power plant

Honeywell, CISA warn of ‘Crit.IX’ vulnerabilities affecting manufacturing tools

Operational technology giant Honeywell joined the Cybersecurity and Infrastructure Security Agency (CISA) Thursday in warning of several serious vulnerabilities affecting a line of industrial control tools used widely within the manufacturing industry.

Armis Security told Recorded Future News that it discovered nine vulnerabilities earlier this year within products from Honeywell’s Experion Distributed Control System platforms. DCS platforms are digital automated industrial control systems that operate throughout factories, including power plants, chemical plants, automotive manufacturing and agricultural production.

They explained that the vulnerabilities – dubbed “Crit.IX” – allows for unauthorized remote code execution, which means an attacker would have the power to take over the devices and alter the operation of the DCS controller while also hiding the alterations from the engineering workstation that manages the controller.

Both legacy versions of the Honeywell servers and controllers are affected, according to Armis.

“Potentially any compromised IT, IoT, and OT assets on the same network as the DCS devices could be leveraged for an attack. This could result in anything from production stalls, to full-on sabotage and even acts of cyber warfare,” an Armis spokesperson said.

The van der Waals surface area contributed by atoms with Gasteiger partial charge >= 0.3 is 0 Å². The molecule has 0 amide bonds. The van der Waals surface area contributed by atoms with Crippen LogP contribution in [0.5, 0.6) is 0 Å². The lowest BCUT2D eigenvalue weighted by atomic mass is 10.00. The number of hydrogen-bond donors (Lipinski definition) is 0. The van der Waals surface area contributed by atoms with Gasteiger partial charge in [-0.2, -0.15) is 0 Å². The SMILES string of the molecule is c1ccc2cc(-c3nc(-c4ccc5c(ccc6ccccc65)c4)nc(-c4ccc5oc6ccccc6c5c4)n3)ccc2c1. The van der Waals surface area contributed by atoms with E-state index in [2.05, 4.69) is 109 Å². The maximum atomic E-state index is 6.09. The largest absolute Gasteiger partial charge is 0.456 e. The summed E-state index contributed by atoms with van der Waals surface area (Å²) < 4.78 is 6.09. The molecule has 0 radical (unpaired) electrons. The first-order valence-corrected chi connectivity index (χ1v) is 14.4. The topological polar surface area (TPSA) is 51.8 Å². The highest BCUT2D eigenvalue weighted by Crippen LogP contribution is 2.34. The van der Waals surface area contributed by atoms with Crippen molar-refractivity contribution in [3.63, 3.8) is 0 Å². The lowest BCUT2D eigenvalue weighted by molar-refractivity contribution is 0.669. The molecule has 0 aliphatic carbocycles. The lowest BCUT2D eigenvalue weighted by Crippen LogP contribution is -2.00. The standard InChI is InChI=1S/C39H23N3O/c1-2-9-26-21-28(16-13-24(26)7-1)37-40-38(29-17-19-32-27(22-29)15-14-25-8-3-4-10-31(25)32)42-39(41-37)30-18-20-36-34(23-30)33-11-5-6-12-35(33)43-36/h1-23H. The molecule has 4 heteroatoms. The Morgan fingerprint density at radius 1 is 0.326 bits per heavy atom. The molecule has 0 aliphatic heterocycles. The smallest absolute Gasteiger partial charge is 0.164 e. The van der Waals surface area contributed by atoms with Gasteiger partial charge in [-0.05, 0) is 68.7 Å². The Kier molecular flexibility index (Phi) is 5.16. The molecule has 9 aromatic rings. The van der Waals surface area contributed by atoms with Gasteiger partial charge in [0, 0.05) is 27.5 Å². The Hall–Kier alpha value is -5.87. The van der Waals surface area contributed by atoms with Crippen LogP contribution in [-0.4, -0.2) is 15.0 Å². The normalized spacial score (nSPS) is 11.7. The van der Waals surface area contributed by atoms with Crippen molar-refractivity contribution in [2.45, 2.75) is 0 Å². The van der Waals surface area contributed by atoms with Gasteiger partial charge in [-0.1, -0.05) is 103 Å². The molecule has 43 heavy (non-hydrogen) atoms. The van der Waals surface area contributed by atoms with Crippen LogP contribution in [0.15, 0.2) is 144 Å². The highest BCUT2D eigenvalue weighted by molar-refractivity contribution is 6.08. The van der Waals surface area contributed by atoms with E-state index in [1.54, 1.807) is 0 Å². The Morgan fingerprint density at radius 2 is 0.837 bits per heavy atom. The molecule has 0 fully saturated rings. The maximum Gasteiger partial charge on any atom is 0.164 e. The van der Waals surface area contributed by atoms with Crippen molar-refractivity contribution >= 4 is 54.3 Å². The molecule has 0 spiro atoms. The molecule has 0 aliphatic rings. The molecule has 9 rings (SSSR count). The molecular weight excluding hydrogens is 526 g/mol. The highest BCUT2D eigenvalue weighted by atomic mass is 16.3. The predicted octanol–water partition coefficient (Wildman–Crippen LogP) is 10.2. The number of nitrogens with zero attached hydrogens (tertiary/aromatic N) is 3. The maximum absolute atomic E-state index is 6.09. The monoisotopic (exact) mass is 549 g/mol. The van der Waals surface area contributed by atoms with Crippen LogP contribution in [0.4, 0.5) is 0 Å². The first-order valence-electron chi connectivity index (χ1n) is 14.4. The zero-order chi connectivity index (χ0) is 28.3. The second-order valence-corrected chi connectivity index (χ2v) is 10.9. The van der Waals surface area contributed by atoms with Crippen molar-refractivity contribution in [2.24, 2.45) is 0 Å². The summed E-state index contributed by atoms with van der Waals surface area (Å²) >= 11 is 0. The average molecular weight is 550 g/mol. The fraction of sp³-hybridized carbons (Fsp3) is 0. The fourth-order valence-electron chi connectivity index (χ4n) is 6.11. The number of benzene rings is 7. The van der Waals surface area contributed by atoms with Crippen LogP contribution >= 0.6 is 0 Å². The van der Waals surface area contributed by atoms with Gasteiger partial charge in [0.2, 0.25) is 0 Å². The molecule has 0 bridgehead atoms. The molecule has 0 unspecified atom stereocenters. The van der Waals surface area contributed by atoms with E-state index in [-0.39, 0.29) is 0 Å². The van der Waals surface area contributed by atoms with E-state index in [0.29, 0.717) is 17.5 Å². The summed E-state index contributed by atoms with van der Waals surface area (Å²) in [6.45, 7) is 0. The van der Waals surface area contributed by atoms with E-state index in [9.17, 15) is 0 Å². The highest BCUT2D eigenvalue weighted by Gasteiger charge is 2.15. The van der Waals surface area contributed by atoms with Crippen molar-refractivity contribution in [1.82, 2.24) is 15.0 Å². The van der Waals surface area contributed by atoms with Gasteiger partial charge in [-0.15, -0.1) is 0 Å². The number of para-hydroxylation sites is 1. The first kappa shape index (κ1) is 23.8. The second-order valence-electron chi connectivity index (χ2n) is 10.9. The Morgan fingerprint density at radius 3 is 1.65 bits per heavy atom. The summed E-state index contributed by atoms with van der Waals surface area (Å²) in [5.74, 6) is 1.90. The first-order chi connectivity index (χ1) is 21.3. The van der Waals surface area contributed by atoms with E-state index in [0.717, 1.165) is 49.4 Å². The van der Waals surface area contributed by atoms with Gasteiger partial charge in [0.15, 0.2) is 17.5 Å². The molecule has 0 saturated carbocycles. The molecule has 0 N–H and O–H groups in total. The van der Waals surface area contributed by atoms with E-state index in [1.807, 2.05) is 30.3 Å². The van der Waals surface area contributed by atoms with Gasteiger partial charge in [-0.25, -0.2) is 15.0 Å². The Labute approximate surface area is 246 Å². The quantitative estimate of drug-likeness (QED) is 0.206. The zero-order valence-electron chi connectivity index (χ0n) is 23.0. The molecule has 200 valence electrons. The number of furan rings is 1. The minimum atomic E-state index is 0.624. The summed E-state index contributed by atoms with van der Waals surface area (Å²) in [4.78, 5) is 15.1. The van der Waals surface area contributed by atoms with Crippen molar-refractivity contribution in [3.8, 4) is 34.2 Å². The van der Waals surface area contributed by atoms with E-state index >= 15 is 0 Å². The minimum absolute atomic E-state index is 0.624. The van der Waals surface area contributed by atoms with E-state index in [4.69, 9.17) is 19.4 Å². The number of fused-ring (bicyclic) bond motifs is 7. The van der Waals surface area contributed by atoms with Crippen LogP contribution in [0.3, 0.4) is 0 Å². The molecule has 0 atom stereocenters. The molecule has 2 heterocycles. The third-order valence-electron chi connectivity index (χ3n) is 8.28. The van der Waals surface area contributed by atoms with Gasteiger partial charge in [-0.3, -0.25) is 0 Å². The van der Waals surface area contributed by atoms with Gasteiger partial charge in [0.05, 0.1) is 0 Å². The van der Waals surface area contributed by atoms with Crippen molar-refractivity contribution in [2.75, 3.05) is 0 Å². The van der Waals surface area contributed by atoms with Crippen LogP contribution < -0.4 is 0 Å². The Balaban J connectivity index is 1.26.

A Honeywell spokesperson confirmed that the bugs were found by Armis and said it investigated the vulnerabilities before issuing cybersecurity “hotfixes” starting in April.

“A customer notification was issued and customers were recommended to update their systems with the latest security hotfixes. There are no known exploits of this vulnerability at this time,” the Honeywell spokesperson said.

“In addition, an attacker would need to have access to the process control network, which is typically segregated from all other IT systems as a best practice, in order to be able to exploit the vulnerabilities. Experion owners should continue to isolate and monitor their process control network and apply available patches as soon as possible.”

Armis said it worked with Honeywell on the patches and said customers have already been notified about the issue.

CISA published its own advisory about the issue on Thursday, urging customers to apply the patches issued by Honeywell.

CISA said 7 of the 9 vulnerabilities carry CVSS scores of 9.8 out of 10, signifying a critical level of severity.

“Organizations observing suspected malicious activity should follow established internal procedures and report findings to CISA for tracking and correlation against other incidents,” CISA said.

“No known public exploits specifically target these vulnerabilities. These vulnerabilities are exploitable remotely. These vulnerabilities have a low attack complexity.”

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Jonathan Greig

Jonathan Greig

is a Breaking News Reporter at Recorded Future News. Jonathan has worked across the globe as a journalist since 2014. Before moving back to New York City, he worked for news outlets in South Africa, Jordan and Cambodia. He previously covered cybersecurity at ZDNet and TechRepublic.